Human skin cells exposed to the ozone in smog exhibit changes in signaling pathways that put them at increased risk for developing cancer.
"There are many pollutants in the environment that are capable of damaging skin; the most well-characterized one is ultraviolet radiation," says senior investigator Hasan Mukhtar, Ph.D., Helfaer Professor of Cancer Research, department of dermatology, University of Wiconsin-Madison.
"In this study, we discovered that the ozone component of smog could be a major contributor by enhancing the activity of the enzymes and the receptors that play a critical role in conversion of inactive molecules to more toxic agents, thereby increasing the risk of environmental skin cancer," he says.
Part of the study focused on the cytochrome P450 system, "whose principal function is to convert whatever goes into the body to more water soluble molecules that are more easily excreted."
It is particularly important in the liver for the metabolism of many drugs and the clearance of toxins, but the process also takes place at the cellular level in the skin.
Metabolic activation of procarcinogens into reactive carcinogenic metabolites with the ability to bind cellular DNA in skin cells has been reported for this enzyme system.
The researchers exposed normal human epidermal keratinocytes for 20 minutes in an enclosed chamber to a "dose" of ozone (0.3 parts per million) that was well within the range typically found in urban environments (0.2 to 1.2 ppm). They looked at the effect on cell signaling pathways at three time points: immediately after, three hours after and six hours after that exposure.
There was a marked increase in the protein expression of isozymes CYP1A1, CYP1A2 and CYP1B1. Expressions of the first and third isozymes were more pronounced at three hours, while expression of the second was more pronounced at six hours.
Additional work determined that exposure to ozone decreased cytosolic levels of the aryl hydrocarbon receptor (AhR) protein - a ligand-dependent receptor that binds a variety of known environmental toxins and mediates their effects - and increased AhR translocation to the nucleus. It resulted in increased mRNA expression of AhR.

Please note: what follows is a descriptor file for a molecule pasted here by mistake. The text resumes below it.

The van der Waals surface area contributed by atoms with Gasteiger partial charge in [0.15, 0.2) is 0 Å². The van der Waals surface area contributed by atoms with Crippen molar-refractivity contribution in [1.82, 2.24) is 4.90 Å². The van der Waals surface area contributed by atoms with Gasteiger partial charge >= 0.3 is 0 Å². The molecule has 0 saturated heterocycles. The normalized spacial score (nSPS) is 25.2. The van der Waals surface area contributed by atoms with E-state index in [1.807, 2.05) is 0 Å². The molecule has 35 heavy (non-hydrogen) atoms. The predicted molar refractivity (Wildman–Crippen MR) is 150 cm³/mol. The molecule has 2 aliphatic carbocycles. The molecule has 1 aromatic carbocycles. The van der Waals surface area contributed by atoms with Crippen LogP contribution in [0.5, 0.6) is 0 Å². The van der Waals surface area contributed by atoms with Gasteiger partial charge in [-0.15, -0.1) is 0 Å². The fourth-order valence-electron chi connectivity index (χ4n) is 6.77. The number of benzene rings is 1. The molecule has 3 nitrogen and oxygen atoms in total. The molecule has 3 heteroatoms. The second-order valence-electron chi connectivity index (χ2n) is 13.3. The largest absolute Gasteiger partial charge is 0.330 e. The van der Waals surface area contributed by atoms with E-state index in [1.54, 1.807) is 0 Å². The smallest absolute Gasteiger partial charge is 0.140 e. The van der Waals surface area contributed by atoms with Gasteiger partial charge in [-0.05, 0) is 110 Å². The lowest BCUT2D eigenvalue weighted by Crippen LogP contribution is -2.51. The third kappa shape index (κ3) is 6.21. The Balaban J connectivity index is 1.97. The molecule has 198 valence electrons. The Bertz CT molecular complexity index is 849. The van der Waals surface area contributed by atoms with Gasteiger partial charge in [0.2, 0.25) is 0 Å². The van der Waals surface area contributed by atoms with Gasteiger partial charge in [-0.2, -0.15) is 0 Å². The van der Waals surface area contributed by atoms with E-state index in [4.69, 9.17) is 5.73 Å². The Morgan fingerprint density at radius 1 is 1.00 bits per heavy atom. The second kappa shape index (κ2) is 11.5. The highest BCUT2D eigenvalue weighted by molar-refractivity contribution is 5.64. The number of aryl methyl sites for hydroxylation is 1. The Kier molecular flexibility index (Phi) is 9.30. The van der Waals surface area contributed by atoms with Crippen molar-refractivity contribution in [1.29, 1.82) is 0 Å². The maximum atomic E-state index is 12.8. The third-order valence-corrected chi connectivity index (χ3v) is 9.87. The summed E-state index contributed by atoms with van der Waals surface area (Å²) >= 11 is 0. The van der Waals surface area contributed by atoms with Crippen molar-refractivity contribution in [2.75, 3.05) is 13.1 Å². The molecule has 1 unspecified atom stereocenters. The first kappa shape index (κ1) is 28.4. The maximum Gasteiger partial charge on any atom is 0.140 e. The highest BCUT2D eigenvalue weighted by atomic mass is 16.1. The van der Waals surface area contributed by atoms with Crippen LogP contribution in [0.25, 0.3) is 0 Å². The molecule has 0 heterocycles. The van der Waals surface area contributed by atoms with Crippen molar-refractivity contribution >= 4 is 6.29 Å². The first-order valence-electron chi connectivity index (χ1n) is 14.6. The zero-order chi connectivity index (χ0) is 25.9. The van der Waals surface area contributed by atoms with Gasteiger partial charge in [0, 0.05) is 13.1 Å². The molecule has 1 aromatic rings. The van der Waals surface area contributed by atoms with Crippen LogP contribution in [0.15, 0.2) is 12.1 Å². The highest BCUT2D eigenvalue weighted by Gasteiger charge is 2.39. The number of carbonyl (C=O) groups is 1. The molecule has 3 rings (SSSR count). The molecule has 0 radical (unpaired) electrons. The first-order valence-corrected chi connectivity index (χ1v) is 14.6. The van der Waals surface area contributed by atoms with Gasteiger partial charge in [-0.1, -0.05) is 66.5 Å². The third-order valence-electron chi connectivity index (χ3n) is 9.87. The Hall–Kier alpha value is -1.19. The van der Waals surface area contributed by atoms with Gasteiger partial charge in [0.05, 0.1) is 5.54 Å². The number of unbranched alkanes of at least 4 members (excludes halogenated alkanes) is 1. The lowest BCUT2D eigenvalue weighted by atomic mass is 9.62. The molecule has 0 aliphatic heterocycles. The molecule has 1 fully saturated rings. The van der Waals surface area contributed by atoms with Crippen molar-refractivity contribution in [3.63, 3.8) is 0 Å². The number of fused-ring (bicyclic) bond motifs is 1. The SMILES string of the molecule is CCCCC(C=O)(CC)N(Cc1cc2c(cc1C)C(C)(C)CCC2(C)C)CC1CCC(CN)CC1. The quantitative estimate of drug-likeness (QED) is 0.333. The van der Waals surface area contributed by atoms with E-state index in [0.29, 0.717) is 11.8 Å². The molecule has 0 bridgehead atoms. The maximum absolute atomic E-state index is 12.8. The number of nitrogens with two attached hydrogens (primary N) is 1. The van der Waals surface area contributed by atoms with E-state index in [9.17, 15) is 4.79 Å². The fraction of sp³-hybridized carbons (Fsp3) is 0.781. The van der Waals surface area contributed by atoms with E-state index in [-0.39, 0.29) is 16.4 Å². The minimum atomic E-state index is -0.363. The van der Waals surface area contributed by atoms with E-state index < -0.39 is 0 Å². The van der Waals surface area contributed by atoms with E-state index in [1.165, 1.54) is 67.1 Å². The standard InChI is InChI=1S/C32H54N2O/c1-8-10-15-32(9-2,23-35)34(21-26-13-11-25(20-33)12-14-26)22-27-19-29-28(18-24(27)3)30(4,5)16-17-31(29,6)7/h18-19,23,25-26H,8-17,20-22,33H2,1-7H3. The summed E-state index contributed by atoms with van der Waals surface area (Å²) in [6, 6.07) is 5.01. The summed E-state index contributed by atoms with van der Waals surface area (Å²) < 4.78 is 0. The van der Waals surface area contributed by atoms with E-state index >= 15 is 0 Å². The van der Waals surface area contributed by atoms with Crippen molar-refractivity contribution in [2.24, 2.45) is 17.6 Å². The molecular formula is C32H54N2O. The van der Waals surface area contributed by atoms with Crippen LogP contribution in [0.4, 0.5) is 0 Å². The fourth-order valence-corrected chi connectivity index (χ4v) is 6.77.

AhR also affects the epidermal growth factor (EGF) signaling pathway through "cross-talk" with the EGF receptor.
Dr. Mukhtar says preliminary work suggests that there is a dose response to the concentration and duration of exposure to ozone, but the exact patterns of those responses are not yet clear. And while the effect is not permanent, it, likewise, is premature to say anything about how long it takes cells to recover from the ozone insult.
He cautions that while skin cultures are a good approximation of what likely occurs in vivo, unless studies on human subjects by controlled exposure to ozone are conducted, the repercussions of these findings for human skin health are not certain. Thus, the present studies should be validated in clinical studies.
Dr. Mukhtar says the most immediate implications of these findings are their potential for aiding the development of prevention interventions for environmental insults that cause skin aging and skin cancer.
Researchers would like to further understand the clinical implications of these findings for skin aging, he says.
"Is there any agent that we can supplement in a skincare product to ameliorate the effect so that people exposed to smog are protected?" he asks. He says he can envision a product similar to a sunscreen that protects against the harmful effects of UVB exposure.
Ozone exposure affects antioxidant levels and oxidative markers, and these findings also may have possible application in the anti-aging field. Investigators who conducted this study would like to pursue these lines of research.
Disclosure: This study was supported by the Estée Lauder Research Laboratories.